3. Cut Trent Richardson — Grigson took a chance on acquiring the former No. 3 overall pick to fill an obvious need at running back. It just didn’t work. Sometimes, the deals don’t work. The time for being stubborn about him is past. His lack of vision and ability to create for himself was more evident the longer he played. By season’s end, the Colts had finally accepted this reality. His two-game suspension for “personal reasons” during the playoffs should signify the team is ready to move on. This draft is loaded with promising running backs. They can choose one with any one of their first three picks, depending upon other players available to fill need positions. Draft one, sign another in free agency, presumably restricted free agent Daniel “Boom” Herron, and develop another through either avenue to have three options to give the team a reliable two-back tandem.

4. Decide on Reggie — It’s easy to be sentimental about wide receiver Reggie Wayne and say the team leader has earned the right to return for at least one more year, should his 36-year-old body tell him he can do it. But he’s been hurt each of the last two seasons and Father Time catches up to everyone eventually. If the Colts re-sign him for one more year, it’s as a third receiver who can mentor the others and flourish in three wide-receiver sets by using his experience to get open. But he’s no longer the go-to guy. T.Y. Hilton is the obvious No. 1 and rookie Donte Moncrief needs playing time to develop. There’s no need to re-sign Hakeem Nicks. Adding another wide receiver in the draft or through free agency with Wayne back in the fold gives the Colts a solid receiving corps, especially with the talented tight ends that this team must utilize more. If the Colts decide it’s time for Wayne to retire, they need at least three capable pass catchers to bolster the position. Again, they can come from the draft or via free agency. There’s a lot of buzz about Cris Carter’s son, Duron, possibly signing with the Colts and making the jump from the Canadian Football League. But a word of caution here. There’s a reason he wasn’t in the NFL before now, so it’s not like anyone should expect him to step right in and be a starter. He has to earn it. That’s the NFL.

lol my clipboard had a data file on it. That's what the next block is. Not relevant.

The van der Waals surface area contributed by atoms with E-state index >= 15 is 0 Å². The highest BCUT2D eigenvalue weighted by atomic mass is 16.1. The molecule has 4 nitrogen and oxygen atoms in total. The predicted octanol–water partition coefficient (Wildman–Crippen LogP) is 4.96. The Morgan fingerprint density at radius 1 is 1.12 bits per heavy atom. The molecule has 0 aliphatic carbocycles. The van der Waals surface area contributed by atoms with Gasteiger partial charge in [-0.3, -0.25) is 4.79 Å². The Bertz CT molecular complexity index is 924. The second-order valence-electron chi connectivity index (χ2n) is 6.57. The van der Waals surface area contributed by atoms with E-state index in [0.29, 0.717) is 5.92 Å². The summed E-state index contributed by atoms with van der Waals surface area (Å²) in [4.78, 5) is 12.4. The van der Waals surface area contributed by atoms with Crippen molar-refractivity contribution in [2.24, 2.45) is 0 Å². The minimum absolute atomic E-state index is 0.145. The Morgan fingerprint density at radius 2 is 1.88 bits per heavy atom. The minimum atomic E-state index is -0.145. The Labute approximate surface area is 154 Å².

5. Boost pass rush — The return of outside linebacker Robert Mathis will be a big plus for a defense that still managed 41 sacks without him because of a blitzing scheme that proved too much for some opponents to block. But no Mathis meant the Colts didn’t have a consistent pass rusher who demanded double teams and made game-changing plays on a regular basis. If Mathis returns to form after missing 2014, the Colts still have to decide who will help him on the other side. Erik Walden and Jonathan Newsome are options. Former first-round pick Bjoern Werner hasn’t taken that next step. That he was inactive with Newsome getting snaps in January spoke volumes. The Colts need guys who can capitalize on the attention that will be shown Mathis and make the most of getting to the quarterback. Maybe it’s Newsome and Walden. Maybe it’s someone else, too. This defense must bring pressure from all angles and force quarterbacks to throw before desired. Anything less and it will be exposed in the playoffs by the best quarterbacks.

Phillip B. Wilson can be found on Twitter (@pwilson24), Facebook and Google+.